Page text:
A picnic beetle (Glischrochilus quadrisignatus), seen here, is one of the common sap beetles found in Michigan. Sap beetles did more damage than usual to cherries in Northwest Michigan in 2019. Michigan State University researchers are studying the problem. (Courtesy Tom Murray)
A picnic beetle (Glischrochilus quadrisignatus), seen here, is one of the common sap beetles found in Michigan. Sap beetles did more damage than usual to cherries in Northwest Michigan in 2019. Michigan State University researchers are studying the problem. (Courtesy Tom Murray)

Sap beetles are typically secondary pests of sweet and tart cherries in Northwest Michigan, but populations seem to build up to commercially damaging levels following seasons in which lots of unsold fruit is left around to rot. Those ideal conditions for the pest were reached in 2010 and again in 2019, when processors started rejecting fruit. 

“We usually don’t have issues with sap beetle,” said Nikki Rothwell, coordinator of Michigan State University’s Northwest Michigan Horticulture Research Center. “It’s not something we spray for regularly.”

Processors started calling the research center during the 2019 harvest, saying they were finding larvae in their cherries. At first, Rothwell assumed it was spotted wing drosophila (SWD), but when her team looked closer they discovered it was the much larger larvae of the sap beetle, she said during the 2020 Northwest Michigan Orchard and Vineyard Show near Traverse City in January. 

In response to this unexpected infestation, the MSU researchers decided to take a more detailed look at sap beetle characteristics. Their findings are still preliminary, but Rothwell said beetle populations, attracted to cracked and rotting fruit, likely are driven by cherries left on trees and on the ground. And because of SWD infestation, growers dumped more cherries on the ground in 2018, which might explain the greater sap beetle problem the following year. 

SWD is doing more and more damage to cherries in Northwest Michigan, leaving more and more fruit to rot. Because of this, Rothwell is concerned that sap beetle populations might build up over time. She said more data is needed on the relationship she hypothesized between SWD and sap beetle.

Beetle background

Michigan State University extension specialist Nikki Rothwell at the Great Lakes Fruit and Vegetable and Farm Market Expo in Grand Rapids, Michigan, on Dec 5-7, 2017 (Kate Prengaman/Good Fruit Grower)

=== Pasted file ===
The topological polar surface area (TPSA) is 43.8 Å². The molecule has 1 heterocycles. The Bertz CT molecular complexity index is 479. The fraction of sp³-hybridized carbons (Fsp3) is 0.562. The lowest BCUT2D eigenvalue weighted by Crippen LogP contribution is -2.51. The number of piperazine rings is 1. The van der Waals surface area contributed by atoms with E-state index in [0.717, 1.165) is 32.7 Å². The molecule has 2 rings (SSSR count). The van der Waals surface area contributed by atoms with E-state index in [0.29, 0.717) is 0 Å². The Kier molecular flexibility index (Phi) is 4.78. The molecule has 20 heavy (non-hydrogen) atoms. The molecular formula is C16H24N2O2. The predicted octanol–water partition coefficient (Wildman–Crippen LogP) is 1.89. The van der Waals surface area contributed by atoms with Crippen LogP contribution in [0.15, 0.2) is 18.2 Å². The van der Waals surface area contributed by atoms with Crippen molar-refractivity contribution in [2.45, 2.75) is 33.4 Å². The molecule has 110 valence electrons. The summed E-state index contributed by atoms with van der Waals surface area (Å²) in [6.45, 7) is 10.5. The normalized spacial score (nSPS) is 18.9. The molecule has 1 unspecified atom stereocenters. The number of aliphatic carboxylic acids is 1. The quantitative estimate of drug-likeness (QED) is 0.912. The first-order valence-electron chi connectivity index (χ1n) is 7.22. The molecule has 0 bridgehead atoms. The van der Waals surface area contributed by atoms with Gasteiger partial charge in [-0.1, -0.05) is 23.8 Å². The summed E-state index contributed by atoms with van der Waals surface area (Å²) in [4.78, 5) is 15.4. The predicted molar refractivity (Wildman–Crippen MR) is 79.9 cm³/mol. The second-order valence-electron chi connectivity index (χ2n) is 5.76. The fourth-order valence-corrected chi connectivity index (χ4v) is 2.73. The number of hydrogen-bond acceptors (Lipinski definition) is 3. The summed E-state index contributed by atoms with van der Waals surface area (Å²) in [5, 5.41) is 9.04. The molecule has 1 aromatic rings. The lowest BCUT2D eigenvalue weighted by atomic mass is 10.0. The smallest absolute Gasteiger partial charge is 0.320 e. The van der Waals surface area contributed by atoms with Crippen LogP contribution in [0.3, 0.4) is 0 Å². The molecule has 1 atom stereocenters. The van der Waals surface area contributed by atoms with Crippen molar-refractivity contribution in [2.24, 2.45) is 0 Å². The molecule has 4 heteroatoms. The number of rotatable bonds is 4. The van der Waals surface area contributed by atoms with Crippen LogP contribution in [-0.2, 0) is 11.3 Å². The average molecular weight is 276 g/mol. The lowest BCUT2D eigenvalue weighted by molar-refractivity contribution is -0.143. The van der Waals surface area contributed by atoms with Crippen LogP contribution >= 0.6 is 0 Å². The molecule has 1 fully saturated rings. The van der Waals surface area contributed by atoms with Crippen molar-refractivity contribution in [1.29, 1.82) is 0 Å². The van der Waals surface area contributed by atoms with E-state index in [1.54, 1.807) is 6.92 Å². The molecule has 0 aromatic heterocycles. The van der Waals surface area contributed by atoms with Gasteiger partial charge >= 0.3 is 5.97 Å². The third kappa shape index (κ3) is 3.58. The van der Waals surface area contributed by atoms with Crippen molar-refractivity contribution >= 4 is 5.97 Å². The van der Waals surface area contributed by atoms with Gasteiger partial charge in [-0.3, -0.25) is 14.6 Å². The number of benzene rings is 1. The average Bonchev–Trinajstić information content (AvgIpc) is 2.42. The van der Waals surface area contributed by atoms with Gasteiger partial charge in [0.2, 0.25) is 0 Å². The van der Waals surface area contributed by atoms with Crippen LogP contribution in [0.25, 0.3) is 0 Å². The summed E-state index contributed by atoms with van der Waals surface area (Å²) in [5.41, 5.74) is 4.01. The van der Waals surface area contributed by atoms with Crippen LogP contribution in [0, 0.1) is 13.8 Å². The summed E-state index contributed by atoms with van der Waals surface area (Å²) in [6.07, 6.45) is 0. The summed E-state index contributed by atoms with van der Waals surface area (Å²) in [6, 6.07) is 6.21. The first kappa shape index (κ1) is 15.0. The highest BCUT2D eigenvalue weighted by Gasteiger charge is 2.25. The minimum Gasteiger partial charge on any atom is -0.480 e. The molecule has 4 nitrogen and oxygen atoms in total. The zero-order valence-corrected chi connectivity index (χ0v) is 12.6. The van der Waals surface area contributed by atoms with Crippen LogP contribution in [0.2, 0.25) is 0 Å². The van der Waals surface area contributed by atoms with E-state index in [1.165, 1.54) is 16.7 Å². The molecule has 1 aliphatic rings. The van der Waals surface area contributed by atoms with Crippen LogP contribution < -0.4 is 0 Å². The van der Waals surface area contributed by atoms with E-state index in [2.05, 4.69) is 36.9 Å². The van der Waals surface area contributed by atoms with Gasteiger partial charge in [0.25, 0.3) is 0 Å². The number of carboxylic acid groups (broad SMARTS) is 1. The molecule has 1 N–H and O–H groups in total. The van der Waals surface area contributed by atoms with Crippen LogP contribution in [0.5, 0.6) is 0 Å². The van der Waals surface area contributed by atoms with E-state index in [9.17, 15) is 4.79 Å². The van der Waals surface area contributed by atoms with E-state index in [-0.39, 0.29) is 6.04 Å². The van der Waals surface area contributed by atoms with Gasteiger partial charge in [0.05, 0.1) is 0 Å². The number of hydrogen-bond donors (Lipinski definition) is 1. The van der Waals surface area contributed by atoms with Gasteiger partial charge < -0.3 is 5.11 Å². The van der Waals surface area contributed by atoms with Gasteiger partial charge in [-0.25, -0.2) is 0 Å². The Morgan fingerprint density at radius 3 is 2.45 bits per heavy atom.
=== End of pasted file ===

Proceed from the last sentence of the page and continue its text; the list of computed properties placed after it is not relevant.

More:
Nikki Rothwell

Michigan has two main species of sap beetle: the picnic beetle (Glischrochilus quadrisignatus), about a quarter of an inch long; and the strawberry sap beetle (Stelidota geminata), an eighth of an inch long. Both species have little knobs on the ends of their antennae and both have been found in Northwest Michigan cherries, Rothwell said.

The larvae have six legs and are much larger than SWD larvae. They also have straight bodies and a distinct head capsule, she said.

Sap beetle is a more common pest in other crops, including sweet corn and raspberries, but especially strawberries. The beetles frequently fly into fields from wooded areas nearby. Attracted to rotting fruit, they usually show up after picking, when berries are left on the ground. Both adults and larvae feed on fruit, doing two types of damage — from direct feeding, which leaves a distinctive hole in a rotting berry; and indirectly by spreading rot pathogens, Rothwell said.

MSU recommends strawberry growers immediately remove damaged, diseased and overripe fruit from the field, or at least cover it, to keep beetles out. As for insecticides, Brigade (bifenthrin), Danitol (fenpropathrin), and Assail (acetamiprid) can provide some control in strawberries, but it’s not guaranteed. Their efficacy has not yet been tested in cherries, she said. 

More data needed

When sap beetle hit Northwest Michigan cherries hard in 2010, Rothwell hypothesized that the problem originated with the large crop of 2009. Huge piles of cherries were dumped on the ground that year, as a result of marketing diversions. All that rotting fruit attracted sap beetles. Populations built up, and by the next year, large numbers of beetles were attacking cherries. The problem then subsided until 2019.

Seeking to avoid another surprise, the research team at the northwest center is now trying to understand what exactly predisposes cherries to sap beetle infestation. They investigated the influence of both SWD and American brown rot, she said.

To better understand the beetle’s cherry preferences, the researchers set up “choice-test arenas” with four different types of fruit: clean/intact, damaged (wind whipped or bruised), infested with SWD, and infested with American brown rot. Sweet and tart cherries were tested separately. 

The team collected sap beetles from an infested strawberry field at a nearby farm and added an average of eight beetles to each arena. They gave the beetles 24 hours to choose their preferred fruit, then put each pile of fruit in a freezer. After thawing, they counted the number of sap beetles under each pile. 

In Montmorency tart cherries, they found that most beetles preferred the fruit that was infested with brown rot. In sweet cherries, however, most beetles preferred the dark fruit infested with SWD. Rothwell said there might be relationships there, but results are preliminary and more data is needed. •

by Matt Milkovich

Sap beetles attacked Michigan cherries